Satellites stay in contact with Earth by means of a ground-station network. Engineers send commands to correct their trajectories, manoeuvre them into different orbits, and operate their instruments. The satellite transmits back to Earth not only the scientific data that it is gathering, but also the ‘housekeeping’ information needed by the operators to check the satellite’s performance.
The scientific data from all astronomy and Solar System missions arrive from the ESA’s European Space Operations Centre (ESOC) in Darmstadt, near Frankfurt, Germany. ESAC has a number of antennas with modern electronic telemetry, telecommand and ranging equipment that allows commands to be sent to control the satellites and their payloads, as well as the scientific data to be received on the ground. The ESAC antennas currently support Cluster, ESA’s four-satellite flotilla in studying Earth’s magnetic field, together with Integral and XMM-Newton, Metop-A, as well as the ATV and the International Space Station.
Cebreros Deep-Space Antenna
ESA’s next generation of astronomy and Solar System missions is highly ambitious. Designed to open up new frontiers in space exploration, many of them will be placed very far away in space, not even orbiting Earth. To communicate with these deep-space missions, ESA is building-up a new network of deep-space antennas.
The powerful new 35-metre antenna at Cebreros in Ávila, Spain, is currently one of two ESA deep-space ground stations, the other being at New Norcia in Australia. Cebreros provides routine operations support to Venus Express, Herschel and Planck and back-up support to Mars Express and Rosetta, as well as other agencies’ missions. Other interplanetary missions will follow, including BepiColombo.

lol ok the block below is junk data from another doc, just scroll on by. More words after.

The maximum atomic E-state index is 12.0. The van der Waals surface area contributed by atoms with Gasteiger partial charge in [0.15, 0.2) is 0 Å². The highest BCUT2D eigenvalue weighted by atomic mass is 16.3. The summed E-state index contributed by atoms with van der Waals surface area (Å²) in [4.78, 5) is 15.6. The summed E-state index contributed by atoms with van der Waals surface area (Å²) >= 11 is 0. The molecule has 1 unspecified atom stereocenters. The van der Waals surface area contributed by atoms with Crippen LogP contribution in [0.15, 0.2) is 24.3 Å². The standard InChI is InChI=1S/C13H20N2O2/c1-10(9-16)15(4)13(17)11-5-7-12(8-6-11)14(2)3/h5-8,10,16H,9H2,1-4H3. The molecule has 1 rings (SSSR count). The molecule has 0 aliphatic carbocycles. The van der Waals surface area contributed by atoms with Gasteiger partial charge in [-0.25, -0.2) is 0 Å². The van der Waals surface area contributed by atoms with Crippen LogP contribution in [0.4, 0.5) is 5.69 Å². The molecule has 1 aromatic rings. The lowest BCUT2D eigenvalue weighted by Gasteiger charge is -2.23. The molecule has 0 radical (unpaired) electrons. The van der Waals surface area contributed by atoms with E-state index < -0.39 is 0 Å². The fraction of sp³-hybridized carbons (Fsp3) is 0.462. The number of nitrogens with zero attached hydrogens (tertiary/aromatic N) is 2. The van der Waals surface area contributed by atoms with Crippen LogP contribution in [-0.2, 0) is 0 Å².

Three decades of reaching into space
ESAC was founded in 2004 on the Villafranca site, which officially opened in 1978 as VILSPA (from VILlafranca SPAin), one of ESA’s original satellite tracking stations. VILSPA, operated remotely from the European Space Operations Centre (ESOC) in Darmstadt, Germany, has been responsible for providing telemetry, tracking and command support to ESA as well as non-ESA satellites(in chronological order): the International Ultraviolet Explorer (IUE), OTS-2, GOES, Marecs-A, EXOSAT, ECS-1, Marecs-B2, ECS-2, ECS-4, ECS-5, Meteosat-1, Olympus, Hipparcos, Giotto, Italsat-1, ERS-1, Meteosat-2, Meteosat-3, the Infared Space Observatory (ISO), ERS-2, Italsat-2, SOHO, XMM-Newton, Cluster II flotilla (Cluster I, II, II y IV), Eutelsat-W3, Envisat, Eumetsat MSG-1, Integral, SMART-1, TC-1, BIRD, TC-2, Eumetsat MSG-2 and Metop-A.
The station has also hosted the Science Operations Centres of IUE – which operated for more than 17 years and is still one of the most prolific astronomical satellites ever launched – and ISO, the world’s first true orbiting infrared observatory, which made more than 30 000 scientific observations.